GMO: An Introduction
Genetically modified products were introduced over ten years ago and put on the market without any long term trials or tests. Due to the lack of data available regarding the affects of these engineered ingredients, many countries have banned GMO products or require labeling. The US does not currently have any laws to identify, label or address GMOs in the food supply. Our grocery stores are filled with products containing genetically engineered ingredients, but without labeling we cannot make informed choices about what we are eating.
The most commonly genetically modified foods are: soybeans, cotton oil, canola oil and corn. As of 2011, 94% of US soybeans and 88% of US corn is genetically modified. It has reached the point that unless the box says "No GMOs" or "Organic"; you should assume it contains GMOs.
At Amy's, we think ingredients are best the way nature intended – organically grown and straight from the farm. We do not purchase or use any genetically modified or engineered ingredients and believe we have the right to know what is in our food.
All suppliers are asked to provide a guarantee in writing that ingredients are neither derived from nor manufactured using genetically modified organisms. Because we work closely with our farmers, most of whom have been working with Amy's for decades, we know that our corn and soy farmers take extreme care to protect their organic crops. They plant their fields at a later time than the conventional farmers. While this may result in lower yields, it prevents cross-contamination and keeps their seed stock pure. Where appropriate Amy's may engage in additional testing.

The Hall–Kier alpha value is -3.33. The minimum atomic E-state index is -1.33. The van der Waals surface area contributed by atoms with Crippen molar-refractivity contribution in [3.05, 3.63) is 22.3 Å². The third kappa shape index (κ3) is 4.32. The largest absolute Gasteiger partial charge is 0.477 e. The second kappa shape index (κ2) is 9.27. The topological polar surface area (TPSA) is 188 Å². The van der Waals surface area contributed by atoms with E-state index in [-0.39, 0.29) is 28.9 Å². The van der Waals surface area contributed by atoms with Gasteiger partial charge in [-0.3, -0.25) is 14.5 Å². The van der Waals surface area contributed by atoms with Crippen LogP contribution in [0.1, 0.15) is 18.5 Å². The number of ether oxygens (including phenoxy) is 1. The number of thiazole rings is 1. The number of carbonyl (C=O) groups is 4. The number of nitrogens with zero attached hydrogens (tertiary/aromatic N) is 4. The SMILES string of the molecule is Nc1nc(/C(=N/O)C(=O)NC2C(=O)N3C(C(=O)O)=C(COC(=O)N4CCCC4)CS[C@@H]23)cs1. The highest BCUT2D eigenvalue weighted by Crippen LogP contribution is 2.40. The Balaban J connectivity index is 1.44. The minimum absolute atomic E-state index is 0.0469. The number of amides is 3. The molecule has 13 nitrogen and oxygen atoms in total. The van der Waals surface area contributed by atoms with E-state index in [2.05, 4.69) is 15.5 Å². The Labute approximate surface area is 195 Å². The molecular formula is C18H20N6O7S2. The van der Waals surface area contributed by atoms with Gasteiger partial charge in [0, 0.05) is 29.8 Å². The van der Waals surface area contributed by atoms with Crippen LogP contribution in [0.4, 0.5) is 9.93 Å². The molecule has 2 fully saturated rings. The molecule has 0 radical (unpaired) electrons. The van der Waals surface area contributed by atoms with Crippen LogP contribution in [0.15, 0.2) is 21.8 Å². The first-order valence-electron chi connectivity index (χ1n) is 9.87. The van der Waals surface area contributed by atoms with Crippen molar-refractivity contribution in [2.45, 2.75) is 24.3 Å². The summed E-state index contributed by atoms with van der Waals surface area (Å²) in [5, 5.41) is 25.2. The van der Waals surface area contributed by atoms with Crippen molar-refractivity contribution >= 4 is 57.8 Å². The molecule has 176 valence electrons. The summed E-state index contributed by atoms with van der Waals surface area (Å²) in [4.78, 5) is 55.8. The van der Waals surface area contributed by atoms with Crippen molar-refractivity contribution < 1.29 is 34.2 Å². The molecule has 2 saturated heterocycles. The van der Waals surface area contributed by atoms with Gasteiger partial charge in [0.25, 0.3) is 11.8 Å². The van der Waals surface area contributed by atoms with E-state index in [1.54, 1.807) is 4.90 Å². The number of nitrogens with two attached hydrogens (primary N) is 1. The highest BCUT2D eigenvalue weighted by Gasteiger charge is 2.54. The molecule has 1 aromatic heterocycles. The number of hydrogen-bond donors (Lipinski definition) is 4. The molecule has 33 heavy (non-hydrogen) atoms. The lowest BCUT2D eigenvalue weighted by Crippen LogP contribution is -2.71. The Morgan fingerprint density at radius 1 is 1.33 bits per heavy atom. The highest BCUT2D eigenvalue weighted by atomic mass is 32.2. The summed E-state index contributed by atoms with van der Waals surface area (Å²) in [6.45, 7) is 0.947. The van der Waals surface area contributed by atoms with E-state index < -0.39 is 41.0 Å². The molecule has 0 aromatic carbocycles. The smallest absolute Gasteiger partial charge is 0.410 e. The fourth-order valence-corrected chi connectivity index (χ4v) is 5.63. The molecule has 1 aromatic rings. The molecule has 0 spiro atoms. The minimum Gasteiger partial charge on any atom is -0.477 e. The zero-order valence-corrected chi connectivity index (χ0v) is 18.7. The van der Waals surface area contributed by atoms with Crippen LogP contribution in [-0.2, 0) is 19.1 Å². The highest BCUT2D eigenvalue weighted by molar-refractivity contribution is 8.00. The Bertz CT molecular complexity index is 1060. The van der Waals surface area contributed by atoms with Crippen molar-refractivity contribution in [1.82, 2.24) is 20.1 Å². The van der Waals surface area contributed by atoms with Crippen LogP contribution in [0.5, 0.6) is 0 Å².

This is why we, along with many of our friends in the organic and natural industry, are supporting the Just Label It! campaign. This campaign seeks to convince the FDA to require labeling of all genetically engineered foods and food ingredients.
Please join us and support this initiative to take back our food supply. We have a right to know what's in the food we eat and feed our families. Please donate today and sign the petition
For more information and resources about GMOs in our food, consult our Links page to the left.
More GMO information here:
Big Trouble for Monsanto?
Added by Bryce Shonka on January 16, 2012.
(NaturalNews) Purveyors of conventional and genetically-modified (GM) crops — and the pesticides and herbicides that accompany them — are finally getting a taste of their own legal medicine. Minnesota’s Star Tribune has reported that the Minnesota Court of Appeals recently ruled that a large organic farm surrounded by chemical-laden conventional farms can seek damages for lost crops, as well as lost profits, caused by the illegal trespassing of pesticides and herbicides on its property.
Oluf and Debra Johnson’s 1,500-acre organic farm in Stearns County, Minn., has repeatedly been contaminated by nearby conventional and GMO farms since the couple started it in the 1990s. A local pesticide cooperative known as Paynesville Farmers Union (PFU), which is near the farm, has been cited at least four times for violating pesticide laws, and inadvertently causing damage to the Johnson’s farm.
The first time it was realized that pesticides had drifted onto the Johnson’s farm in 1998, PFU apologized, but did not agree to pay for damages. As anyone with an understanding of organic practices knows, even a small bit of contamination can result in having to plow under that season’s crops, forget profits, and even lose the ability to grow organic crops in the same field for at least a couple years.